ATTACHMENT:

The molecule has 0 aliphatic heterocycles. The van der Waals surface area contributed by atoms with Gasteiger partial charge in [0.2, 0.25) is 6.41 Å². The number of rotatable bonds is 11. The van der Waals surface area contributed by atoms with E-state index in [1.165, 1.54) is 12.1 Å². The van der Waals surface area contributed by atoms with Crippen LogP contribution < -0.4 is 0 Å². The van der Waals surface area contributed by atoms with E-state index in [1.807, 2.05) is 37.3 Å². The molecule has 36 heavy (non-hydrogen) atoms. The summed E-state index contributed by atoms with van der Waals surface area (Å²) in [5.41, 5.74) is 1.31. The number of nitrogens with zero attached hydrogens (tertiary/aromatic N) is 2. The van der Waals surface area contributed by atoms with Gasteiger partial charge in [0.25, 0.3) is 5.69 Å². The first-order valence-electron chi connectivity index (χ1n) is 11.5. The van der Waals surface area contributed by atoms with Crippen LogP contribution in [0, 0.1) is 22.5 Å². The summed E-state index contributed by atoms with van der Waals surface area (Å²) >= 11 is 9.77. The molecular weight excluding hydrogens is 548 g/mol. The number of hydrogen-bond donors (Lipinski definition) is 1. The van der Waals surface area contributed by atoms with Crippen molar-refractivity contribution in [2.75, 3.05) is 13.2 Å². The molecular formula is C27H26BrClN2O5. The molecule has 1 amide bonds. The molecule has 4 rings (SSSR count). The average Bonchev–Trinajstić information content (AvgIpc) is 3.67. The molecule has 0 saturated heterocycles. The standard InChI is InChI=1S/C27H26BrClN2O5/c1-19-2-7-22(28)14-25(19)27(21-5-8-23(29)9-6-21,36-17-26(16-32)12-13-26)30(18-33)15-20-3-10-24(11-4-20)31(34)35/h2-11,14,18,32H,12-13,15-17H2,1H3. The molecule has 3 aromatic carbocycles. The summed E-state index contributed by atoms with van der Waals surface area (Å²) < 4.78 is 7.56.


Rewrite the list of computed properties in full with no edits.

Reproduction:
The molecule has 0 aliphatic heterocycles. The van der Waals surface area contributed by atoms with Gasteiger partial charge in [0.2, 0.25) is 6.41 Å². The number of rotatable bonds is 11. The van der Waals surface area contributed by atoms with E-state index in [1.165, 1.54) is 12.1 Å². The van der Waals surface area contributed by atoms with Crippen LogP contribution < -0.4 is 0 Å². The van der Waals surface area contributed by atoms with E-state index in [1.807, 2.05) is 37.3 Å². The molecule has 36 heavy (non-hydrogen) atoms. The summed E-state index contributed by atoms with van der Waals surface area (Å²) in [5.41, 5.74) is 1.31. The number of nitrogens with zero attached hydrogens (tertiary/aromatic N) is 2. The van der Waals surface area contributed by atoms with Gasteiger partial charge in [0.25, 0.3) is 5.69 Å². The first-order valence-electron chi connectivity index (χ1n) is 11.5. The van der Waals surface area contributed by atoms with Crippen LogP contribution in [0, 0.1) is 22.5 Å². The summed E-state index contributed by atoms with van der Waals surface area (Å²) >= 11 is 9.77. The molecular weight excluding hydrogens is 548 g/mol. The number of hydrogen-bond donors (Lipinski definition) is 1. The van der Waals surface area contributed by atoms with Crippen molar-refractivity contribution in [2.75, 3.05) is 13.2 Å². The molecular formula is C27H26BrClN2O5. The molecule has 1 amide bonds. The molecule has 4 rings (SSSR count). The average Bonchev–Trinajstić information content (AvgIpc) is 3.67. The molecule has 0 saturated heterocycles. The standard InChI is InChI=1S/C27H26BrClN2O5/c1-19-2-7-22(28)14-25(19)27(21-5-8-23(29)9-6-21,36-17-26(16-32)12-13-26)30(18-33)15-20-3-10-24(11-4-20)31(34)35/h2-11,14,18,32H,12-13,15-17H2,1H3. The molecule has 3 aromatic carbocycles. The summed E-state index contributed by atoms with van der Waals surface area (Å²) < 4.78 is 7.56.